Rheumatology research is aimed an unravelling the cause of some of the most challenging, chronic diseases of childhood. Improving outcomes for children with arthritis, mainly affecting the joints, and other musculoskeletal conditions that can affect the joints, bones, muscles, tendons and ligaments, is crucial, as these chronic, painful conditions can have significant effects on a child’s quality of life and future health. Many of these conditions are autoimmune, and complex, and a better understanding of the genetics and immunology behind the development of these diseases in children is needed to improve the available treatments.

At Children’s Health Ireland at Crumlin, the team, led by Dr Orla Killeen, have created a collaborative research group to explore the causes of these conditions of childhood. Improving the outcomes of these children will have huge impact on their full life-course, as many of these conditions are life-long. Juvenile Idiopathic Arthritis and the arthropathies of Down Syndrome, are areas of particular focus. With Innovation funding, this group have also begun research on Chronic Recurrent Multifocal Osteomyelitis, an auto-inflammatory disease of childhood causing inflammation in the bones, leading to localised pain, swelling, and difficulty using the affected parts of the body. Their aim is to personalise treatment to suit individual patients and control the disease more effectively.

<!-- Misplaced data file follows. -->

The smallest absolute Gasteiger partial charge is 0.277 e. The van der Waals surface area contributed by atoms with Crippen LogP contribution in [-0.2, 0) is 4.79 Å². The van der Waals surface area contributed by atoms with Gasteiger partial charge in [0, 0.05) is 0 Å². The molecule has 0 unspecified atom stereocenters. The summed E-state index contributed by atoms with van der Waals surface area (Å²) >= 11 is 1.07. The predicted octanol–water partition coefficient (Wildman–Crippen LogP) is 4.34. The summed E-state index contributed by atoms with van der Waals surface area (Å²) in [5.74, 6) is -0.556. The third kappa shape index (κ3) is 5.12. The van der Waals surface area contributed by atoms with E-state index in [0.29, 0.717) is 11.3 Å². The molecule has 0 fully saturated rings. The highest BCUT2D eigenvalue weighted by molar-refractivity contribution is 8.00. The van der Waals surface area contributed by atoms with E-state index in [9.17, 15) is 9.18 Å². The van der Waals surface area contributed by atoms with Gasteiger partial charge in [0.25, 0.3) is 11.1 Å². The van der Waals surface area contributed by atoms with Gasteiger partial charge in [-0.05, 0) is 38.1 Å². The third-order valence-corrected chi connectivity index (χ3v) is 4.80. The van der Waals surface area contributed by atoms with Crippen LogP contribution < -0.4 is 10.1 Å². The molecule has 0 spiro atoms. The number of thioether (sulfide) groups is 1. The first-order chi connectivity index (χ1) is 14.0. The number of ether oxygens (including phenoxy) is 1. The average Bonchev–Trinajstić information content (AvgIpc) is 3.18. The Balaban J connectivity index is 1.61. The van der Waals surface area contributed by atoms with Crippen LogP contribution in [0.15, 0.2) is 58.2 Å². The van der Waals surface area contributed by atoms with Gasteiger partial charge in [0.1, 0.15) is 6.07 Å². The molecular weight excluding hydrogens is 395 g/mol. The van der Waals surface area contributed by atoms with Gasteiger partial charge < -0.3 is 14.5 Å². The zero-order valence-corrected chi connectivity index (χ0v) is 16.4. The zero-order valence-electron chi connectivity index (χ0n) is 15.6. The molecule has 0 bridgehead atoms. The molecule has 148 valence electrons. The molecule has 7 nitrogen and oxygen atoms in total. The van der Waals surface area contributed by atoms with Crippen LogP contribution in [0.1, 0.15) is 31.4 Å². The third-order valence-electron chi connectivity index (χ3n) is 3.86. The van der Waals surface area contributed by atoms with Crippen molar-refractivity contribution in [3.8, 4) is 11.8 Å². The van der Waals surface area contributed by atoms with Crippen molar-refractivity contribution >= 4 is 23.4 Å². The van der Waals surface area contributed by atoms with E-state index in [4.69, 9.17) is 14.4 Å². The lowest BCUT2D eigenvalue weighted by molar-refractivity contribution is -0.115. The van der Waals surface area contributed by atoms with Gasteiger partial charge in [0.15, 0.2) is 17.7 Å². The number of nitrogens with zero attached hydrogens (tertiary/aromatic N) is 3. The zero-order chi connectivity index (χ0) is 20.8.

A key aim of the research is to improve the quality of life of patients with these chronic diseases of childhood, with less disturbance to schooling, physical activities, and social interactions. It will also reduce healthcare costs associated with hospital admissions.